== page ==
Service Marketing System The scope and structure of the service-marketing system often varies sharply from one type of organization to another.Service Service Delivery Other Contact PointsOperation System System Advertising Mail Market Research Surveys Billing/ Statements Technical Self Service The Equipment Customer Random Exposure to The Facilities, Personnel Customer Telephone, Fax Website, etc. Word –of-Mouth Back Stage Front Stage (invisible) (visible) Figure 3.5 The Service Marketing System for a Low-Contact Service
Physical Evicence Since many service performance are inherently intangible, they are often hard to evaluate. As a result, customers often look for tangible clues as to the nature of the service. Sometimes, encounters are random rather than planned. Because service performance are intangible, physical evidence gives clues as to the quality of service and in some cases will strongly influence how customers, especially inexperienced ones, evaluate the service. Hence, managers need to think carefully about the nature of the physical evidence provided to customers by the service marketing system.
Physical Evicence Table 3.2 Tangible Elements and Communication Components in the Service Marketing System1. Service personnel. Contacts with customers may be face- to-face, by telecommunications( telephone, fax, telegram, telex, electronic mail) or by mail and express delivery services. These personnel may include Sales representatives Customer service staff Accounting/billing staff Operations staff who do not normally provide service to customers (e.g. Engineers, janitors) Designated intermediaries whom customers perceive as directly representing the service firm
Physical Evicence Table 3.2 Tangible Elements and Communication Components in the Service Marketing System2. Service facilities and equipment Building exteriors, parking areas, landscaping Building interiors and furnishings Vehicles Self-service equipment operated by customers Other equipment3. Non-personnel communications Form letters Brochures/catalogues/instruction manuals/websites Advertising Signage News stories/editorials in the mass media4. Other people Felllo customers encountered during service delivery Word-of-mouth comments from friends, acquaintances, or ever strangers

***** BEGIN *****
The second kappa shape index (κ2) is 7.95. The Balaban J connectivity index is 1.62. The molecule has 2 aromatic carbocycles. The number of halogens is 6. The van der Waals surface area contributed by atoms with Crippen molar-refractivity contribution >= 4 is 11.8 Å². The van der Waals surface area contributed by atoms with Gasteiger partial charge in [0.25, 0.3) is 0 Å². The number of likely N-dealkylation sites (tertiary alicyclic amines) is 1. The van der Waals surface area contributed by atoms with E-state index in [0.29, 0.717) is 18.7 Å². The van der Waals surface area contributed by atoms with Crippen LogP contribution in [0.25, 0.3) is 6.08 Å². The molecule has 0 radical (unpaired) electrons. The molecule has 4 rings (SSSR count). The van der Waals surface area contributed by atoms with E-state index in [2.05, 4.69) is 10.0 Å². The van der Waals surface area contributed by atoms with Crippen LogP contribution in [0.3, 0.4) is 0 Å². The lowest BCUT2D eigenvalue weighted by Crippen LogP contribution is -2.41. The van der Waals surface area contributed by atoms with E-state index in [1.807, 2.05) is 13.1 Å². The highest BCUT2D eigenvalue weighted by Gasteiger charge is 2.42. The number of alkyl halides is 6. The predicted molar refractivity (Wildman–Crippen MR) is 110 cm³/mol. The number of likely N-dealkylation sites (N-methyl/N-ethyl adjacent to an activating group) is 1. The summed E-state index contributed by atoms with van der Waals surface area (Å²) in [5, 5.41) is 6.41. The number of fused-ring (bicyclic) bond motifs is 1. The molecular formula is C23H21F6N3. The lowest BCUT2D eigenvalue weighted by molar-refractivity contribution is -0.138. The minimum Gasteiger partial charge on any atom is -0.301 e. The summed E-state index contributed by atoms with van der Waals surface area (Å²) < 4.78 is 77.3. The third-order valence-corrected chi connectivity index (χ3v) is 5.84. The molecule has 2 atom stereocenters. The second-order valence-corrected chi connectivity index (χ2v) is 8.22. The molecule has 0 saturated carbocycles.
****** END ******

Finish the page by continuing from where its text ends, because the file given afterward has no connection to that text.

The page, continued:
Managing People in Service Encounters Increasingly, high-contact employees in what have traditionally been service-delivery jobs with no sales content are now expected to play a selling role, too. This role shift requires them to be both producers and marketers of a service. As a result, waiters, bank clerks, and even auditors in accounting firms are being asked to promote new services, encourage customers to purchase additional items or refer them to sales specialists. To cope effectively with all of these challenges, managers should brief employees on what the firm is trying to achieve in the marketplace. Service employees also need training, authority and management support to ensure that their important but often brief encounters with customers result in satisfactory outcomes. This implies that instead of striving to control emoloyees behaviour, managers should be acting as coaches and role models to help them provide better service.
Critical Incidents in Service EncountersCritical incidents ares specific encounters between customers and service employees that are especially satisfying or dissatisfying for one or both parties.The Critical Incident Technique (CIT) is a methodology for collecting and categorising such incidents in service encounters. Such an analysis offers an opportunity to determine what types of incidents during service delivery are likely to be particularly significant in determining customer satisfaction.
The Customer’s Perspective Finding from a CIT study can be very helpful in pinpointing opportunities for future improvements in service delivery processes. Determining the most likely “ failure points” in service encounters, where there is a risk of upsetting customers significantly, is the first step in taking corrective action to avoid such incidents. Semilarly, CIT findings concerning the nature of incidents that customers seem to find very satisfying may enable managers to train their employees to replicate such positive experiences.